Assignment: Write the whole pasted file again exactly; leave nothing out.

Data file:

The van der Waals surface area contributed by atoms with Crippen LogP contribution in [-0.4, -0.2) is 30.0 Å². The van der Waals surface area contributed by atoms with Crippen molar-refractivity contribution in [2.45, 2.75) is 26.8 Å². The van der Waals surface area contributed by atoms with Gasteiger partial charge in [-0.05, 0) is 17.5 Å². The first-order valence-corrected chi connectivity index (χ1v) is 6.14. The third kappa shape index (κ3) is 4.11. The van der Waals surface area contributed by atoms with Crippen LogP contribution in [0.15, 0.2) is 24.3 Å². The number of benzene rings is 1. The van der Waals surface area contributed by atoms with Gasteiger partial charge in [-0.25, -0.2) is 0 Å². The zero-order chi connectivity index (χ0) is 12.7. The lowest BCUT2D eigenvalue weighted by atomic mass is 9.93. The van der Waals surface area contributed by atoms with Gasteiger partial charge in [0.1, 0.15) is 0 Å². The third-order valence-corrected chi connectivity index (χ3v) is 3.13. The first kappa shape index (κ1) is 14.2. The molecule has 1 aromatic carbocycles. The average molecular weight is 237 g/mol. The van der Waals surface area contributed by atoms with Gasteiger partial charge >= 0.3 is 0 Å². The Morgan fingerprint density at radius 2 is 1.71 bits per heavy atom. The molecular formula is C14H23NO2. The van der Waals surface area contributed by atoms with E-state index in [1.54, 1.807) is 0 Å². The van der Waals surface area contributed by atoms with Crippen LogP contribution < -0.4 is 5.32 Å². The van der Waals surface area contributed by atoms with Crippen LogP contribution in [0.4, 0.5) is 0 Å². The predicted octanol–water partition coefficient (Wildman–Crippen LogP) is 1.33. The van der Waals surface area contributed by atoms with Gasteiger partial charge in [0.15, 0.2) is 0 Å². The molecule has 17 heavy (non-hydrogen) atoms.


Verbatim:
The van der Waals surface area contributed by atoms with Crippen LogP contribution in [-0.4, -0.2) is 30.0 Å². The van der Waals surface area contributed by atoms with Crippen molar-refractivity contribution in [2.45, 2.75) is 26.8 Å². The van der Waals surface area contributed by atoms with Gasteiger partial charge in [-0.05, 0) is 17.5 Å². The first-order valence-corrected chi connectivity index (χ1v) is 6.14. The third kappa shape index (κ3) is 4.11. The van der Waals surface area contributed by atoms with Crippen LogP contribution in [0.15, 0.2) is 24.3 Å². The number of benzene rings is 1. The van der Waals surface area contributed by atoms with Gasteiger partial charge in [-0.25, -0.2) is 0 Å². The zero-order chi connectivity index (χ0) is 12.7. The lowest BCUT2D eigenvalue weighted by atomic mass is 9.93. The van der Waals surface area contributed by atoms with Gasteiger partial charge in [0.1, 0.15) is 0 Å². The third-order valence-corrected chi connectivity index (χ3v) is 3.13. The first kappa shape index (κ1) is 14.2. The molecule has 1 aromatic carbocycles. The average molecular weight is 237 g/mol. The van der Waals surface area contributed by atoms with Gasteiger partial charge >= 0.3 is 0 Å². The Morgan fingerprint density at radius 2 is 1.71 bits per heavy atom. The molecular formula is C14H23NO2. The van der Waals surface area contributed by atoms with E-state index in [1.54, 1.807) is 0 Å². The van der Waals surface area contributed by atoms with Crippen LogP contribution < -0.4 is 5.32 Å². The van der Waals surface area contributed by atoms with Crippen LogP contribution in [0.4, 0.5) is 0 Å². The predicted octanol–water partition coefficient (Wildman–Crippen LogP) is 1.33. The van der Waals surface area contributed by atoms with Gasteiger partial charge in [0.15, 0.2) is 0 Å². The molecule has 17 heavy (non-hydrogen) atoms.